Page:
Why Urban Farming?
The city will always rely on rural farmers for the bulk of our food, and the relationship between urban and rural communities must be respected and celebrated. But having farms inside the city limits which take advantage of unused roof space is an opportunity not to be missed. Rooftop farms have the potential to improve urban quality of life, create jobs, increase access to healthy fresh foods, and provide environmental and agricultural education to those of us who live in and love the city.
I’d like to come take pictures of the farm! How do I set that up?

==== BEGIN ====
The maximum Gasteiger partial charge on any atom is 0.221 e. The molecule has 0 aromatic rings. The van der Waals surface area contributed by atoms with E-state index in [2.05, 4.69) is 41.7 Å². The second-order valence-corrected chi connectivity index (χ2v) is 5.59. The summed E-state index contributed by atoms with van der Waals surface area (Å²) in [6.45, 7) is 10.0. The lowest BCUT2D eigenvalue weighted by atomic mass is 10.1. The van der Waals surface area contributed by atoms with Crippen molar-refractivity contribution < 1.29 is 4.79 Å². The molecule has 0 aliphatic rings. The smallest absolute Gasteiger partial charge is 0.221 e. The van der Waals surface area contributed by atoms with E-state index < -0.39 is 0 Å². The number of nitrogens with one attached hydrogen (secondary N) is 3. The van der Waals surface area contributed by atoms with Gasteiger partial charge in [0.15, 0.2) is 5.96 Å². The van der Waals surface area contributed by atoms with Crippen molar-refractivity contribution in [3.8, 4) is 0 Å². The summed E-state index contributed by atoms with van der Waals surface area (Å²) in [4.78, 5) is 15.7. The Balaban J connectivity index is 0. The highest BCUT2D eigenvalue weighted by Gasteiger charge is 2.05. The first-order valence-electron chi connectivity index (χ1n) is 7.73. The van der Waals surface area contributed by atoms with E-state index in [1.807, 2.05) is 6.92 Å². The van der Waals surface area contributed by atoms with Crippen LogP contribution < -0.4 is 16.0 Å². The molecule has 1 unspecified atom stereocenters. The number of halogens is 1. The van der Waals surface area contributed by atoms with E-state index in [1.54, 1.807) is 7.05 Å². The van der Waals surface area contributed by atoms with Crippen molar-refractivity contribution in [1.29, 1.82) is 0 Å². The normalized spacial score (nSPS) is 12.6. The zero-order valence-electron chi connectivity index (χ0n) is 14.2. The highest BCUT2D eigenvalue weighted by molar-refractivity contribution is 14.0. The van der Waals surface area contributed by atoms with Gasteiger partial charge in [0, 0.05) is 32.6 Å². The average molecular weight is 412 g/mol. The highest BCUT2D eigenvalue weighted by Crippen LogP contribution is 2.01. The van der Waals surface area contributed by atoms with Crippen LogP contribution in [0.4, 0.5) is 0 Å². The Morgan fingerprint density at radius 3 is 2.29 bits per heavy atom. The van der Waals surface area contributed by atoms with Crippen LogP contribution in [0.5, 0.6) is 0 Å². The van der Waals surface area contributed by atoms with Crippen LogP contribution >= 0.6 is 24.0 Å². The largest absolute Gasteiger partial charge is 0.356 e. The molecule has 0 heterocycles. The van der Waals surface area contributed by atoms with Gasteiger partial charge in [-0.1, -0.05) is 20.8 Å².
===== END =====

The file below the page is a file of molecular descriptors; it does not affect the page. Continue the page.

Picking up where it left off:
To set up a journalistic media visit, please email us at firstname.lastname@example.org, and for a commercial shoot, please email Chase at email@example.com. Please feel free to take pictures for your own personal use during any of our visiting days, or on a tour, and feel free to tag us on social @BrooklynGrange, #brooklyngrange and geotag our locations! But please be aware that any Media created on premises may not be use for promotional, commercial, or editorial purposes without the written permission of Brooklyn Grange LLC, nor may any Media created on premises be given, licensed, or otherwise transferred to any third party without the written permission of Brooklyn Grange LLC. If you have an opportunity to use your Media for promotional, commercial, or editorial purposes, please contact us as we are generally supportive once we have reviewed the proposed use, but please do not do so without touching base.